What is a climate contribution and what does CO2 compensation mean?
A voluntary climate contribution is made to a certified climate protection project that is proven to save CO2 emissions. In this way, CO2 emissions produced in one location are reduced elsewhere in the world; overall, the emissions are offset. The underlying principal is that it is crucial for the atmosphere that fewer greenhouse gases be emitted overall, not just where it primarily happens. In addition to CO2 offsetting, it is fundamental to continuously avoid and reduce CO2 emissions.
What are climate protection projects?
Climate protection projects help to combat global warming by verifiably reducing greenhouse gases. This is achieved through different approaches, such as forest protection, reforestation or the expansion of renewable energies. The projects must meet internationally recognised standards and are certified and audited according to strict criteria, for example the Gold Standard. This ensures and regularly confirms the climate protection effect of the projects.
It is very important that these projects develop and build up additional climate protection measures that would not exist without the projects. Furthermore, the contribution to CO₂ reduction in the atmosphere must be clearly measurable. Each project must also guarantee that the CO₂ emissions saved will only be used once for offsetting and that the corresponding certificates will be retired via official registries.
Why should CO₂ emissions be offset?
Ideally, emissions should be avoided in the first place, for example by switching from fossil fuels to renewable energies in the electricity supply. Whenever it is not feasible to completely avoid CO2 emissions, they should be reduced as much as possible: For example, instead of sending out a half-filled lorry on two consecutive days, a fully loaded lorry on the second day could be used. Since it is normally not possible to completely avoid all emissions immediately, it makes sense to offset any remaining emissions.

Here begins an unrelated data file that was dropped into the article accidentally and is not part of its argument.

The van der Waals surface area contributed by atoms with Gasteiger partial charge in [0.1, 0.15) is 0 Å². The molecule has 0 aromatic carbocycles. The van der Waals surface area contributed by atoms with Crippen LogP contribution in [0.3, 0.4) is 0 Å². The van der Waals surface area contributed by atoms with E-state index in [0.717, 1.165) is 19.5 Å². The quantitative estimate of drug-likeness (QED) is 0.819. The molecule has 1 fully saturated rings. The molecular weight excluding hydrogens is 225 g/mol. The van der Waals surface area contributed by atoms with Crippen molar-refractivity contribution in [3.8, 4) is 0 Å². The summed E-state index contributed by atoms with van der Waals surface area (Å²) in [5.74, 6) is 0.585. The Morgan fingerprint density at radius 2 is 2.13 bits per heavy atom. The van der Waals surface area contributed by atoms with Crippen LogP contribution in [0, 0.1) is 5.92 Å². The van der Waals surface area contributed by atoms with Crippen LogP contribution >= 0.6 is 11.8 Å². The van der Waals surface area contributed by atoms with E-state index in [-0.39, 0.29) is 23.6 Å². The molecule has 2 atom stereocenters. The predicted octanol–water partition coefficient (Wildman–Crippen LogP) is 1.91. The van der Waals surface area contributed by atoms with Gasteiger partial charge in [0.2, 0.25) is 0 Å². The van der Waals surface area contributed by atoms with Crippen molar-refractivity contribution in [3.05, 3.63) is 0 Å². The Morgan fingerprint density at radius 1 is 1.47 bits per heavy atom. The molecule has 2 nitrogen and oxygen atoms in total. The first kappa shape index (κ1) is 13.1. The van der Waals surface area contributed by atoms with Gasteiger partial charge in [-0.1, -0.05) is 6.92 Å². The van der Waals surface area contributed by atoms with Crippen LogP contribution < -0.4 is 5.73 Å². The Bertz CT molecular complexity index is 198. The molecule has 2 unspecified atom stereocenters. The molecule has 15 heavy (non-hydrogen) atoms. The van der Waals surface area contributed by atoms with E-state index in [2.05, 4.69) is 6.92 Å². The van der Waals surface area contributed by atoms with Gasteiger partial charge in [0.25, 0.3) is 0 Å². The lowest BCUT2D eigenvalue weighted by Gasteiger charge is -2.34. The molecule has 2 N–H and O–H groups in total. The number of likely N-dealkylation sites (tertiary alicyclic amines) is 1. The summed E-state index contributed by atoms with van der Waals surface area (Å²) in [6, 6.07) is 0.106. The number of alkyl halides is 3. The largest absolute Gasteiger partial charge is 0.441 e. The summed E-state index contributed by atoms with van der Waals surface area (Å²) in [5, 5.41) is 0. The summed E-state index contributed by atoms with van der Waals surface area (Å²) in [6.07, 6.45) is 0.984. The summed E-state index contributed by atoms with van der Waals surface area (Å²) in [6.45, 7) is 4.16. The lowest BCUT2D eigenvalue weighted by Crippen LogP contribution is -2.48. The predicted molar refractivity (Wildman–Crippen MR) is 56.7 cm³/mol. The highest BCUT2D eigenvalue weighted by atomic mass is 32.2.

How can zooplus know that these projects really reduce CO2 emissions?
All projects are certified according to market-leading standards, such as the Gold Standard, and are regularly validated by external third parties. This ensures that both development and maintenance of the projects function reliably and that the projects deliver the promised emissions reduction.
Why are there no climate protection projects in Europe?
In industrialised countries and continents, such as Europe, it is very difficult to fulfil the project criteria of additionality and the exclusion of double counting: Many climate protection measures can be realised directly through national promotion of renewable energies - even without additional financing as a climate protection project. In addition, savings in industrialised countries are attributed to the respective national climate protection targets and therefore cannot be counted a second time as part of a voluntary climate protection project.
In contrast, projects in the Global South can have a much higher impact: countries in the Global South are often hit far harder by climate change than the industrialised nations that caused the majority of CO2 emissions in recent decades. At the same time, the affected countries usually have significantly less budget available for innovative climate protection. The offset compensation system can therefore promote climate protection directly in the areas most affected by climate change.